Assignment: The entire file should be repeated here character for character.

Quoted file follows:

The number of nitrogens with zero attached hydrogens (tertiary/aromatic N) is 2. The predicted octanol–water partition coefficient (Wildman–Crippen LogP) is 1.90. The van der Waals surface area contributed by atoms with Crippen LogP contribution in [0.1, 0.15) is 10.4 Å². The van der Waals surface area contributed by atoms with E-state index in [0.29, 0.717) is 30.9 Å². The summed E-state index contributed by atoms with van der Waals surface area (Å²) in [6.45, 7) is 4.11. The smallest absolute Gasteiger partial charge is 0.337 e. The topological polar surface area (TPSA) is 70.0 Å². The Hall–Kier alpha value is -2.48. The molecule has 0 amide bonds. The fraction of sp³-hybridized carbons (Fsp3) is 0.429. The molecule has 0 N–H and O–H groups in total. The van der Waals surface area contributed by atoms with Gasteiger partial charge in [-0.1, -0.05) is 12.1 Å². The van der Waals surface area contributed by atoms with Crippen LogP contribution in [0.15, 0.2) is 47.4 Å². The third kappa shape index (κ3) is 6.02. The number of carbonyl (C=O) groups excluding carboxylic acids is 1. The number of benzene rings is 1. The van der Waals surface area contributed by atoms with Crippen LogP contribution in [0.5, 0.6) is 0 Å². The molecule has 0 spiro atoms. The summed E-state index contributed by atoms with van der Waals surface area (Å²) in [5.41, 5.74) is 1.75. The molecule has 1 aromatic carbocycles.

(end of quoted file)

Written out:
The number of nitrogens with zero attached hydrogens (tertiary/aromatic N) is 2. The predicted octanol–water partition coefficient (Wildman–Crippen LogP) is 1.90. The van der Waals surface area contributed by atoms with Crippen LogP contribution in [0.1, 0.15) is 10.4 Å². The van der Waals surface area contributed by atoms with E-state index in [0.29, 0.717) is 30.9 Å². The summed E-state index contributed by atoms with van der Waals surface area (Å²) in [6.45, 7) is 4.11. The smallest absolute Gasteiger partial charge is 0.337 e. The topological polar surface area (TPSA) is 70.0 Å². The Hall–Kier alpha value is -2.48. The molecule has 0 amide bonds. The fraction of sp³-hybridized carbons (Fsp3) is 0.429. The molecule has 0 N–H and O–H groups in total. The van der Waals surface area contributed by atoms with Gasteiger partial charge in [-0.1, -0.05) is 12.1 Å². The van der Waals surface area contributed by atoms with Crippen LogP contribution in [0.15, 0.2) is 47.4 Å². The third kappa shape index (κ3) is 6.02. The number of carbonyl (C=O) groups excluding carboxylic acids is 1. The number of benzene rings is 1. The van der Waals surface area contributed by atoms with Crippen LogP contribution in [0.5, 0.6) is 0 Å². The molecule has 0 spiro atoms. The summed E-state index contributed by atoms with van der Waals surface area (Å²) in [5.41, 5.74) is 1.75. The molecule has 1 aromatic carbocycles.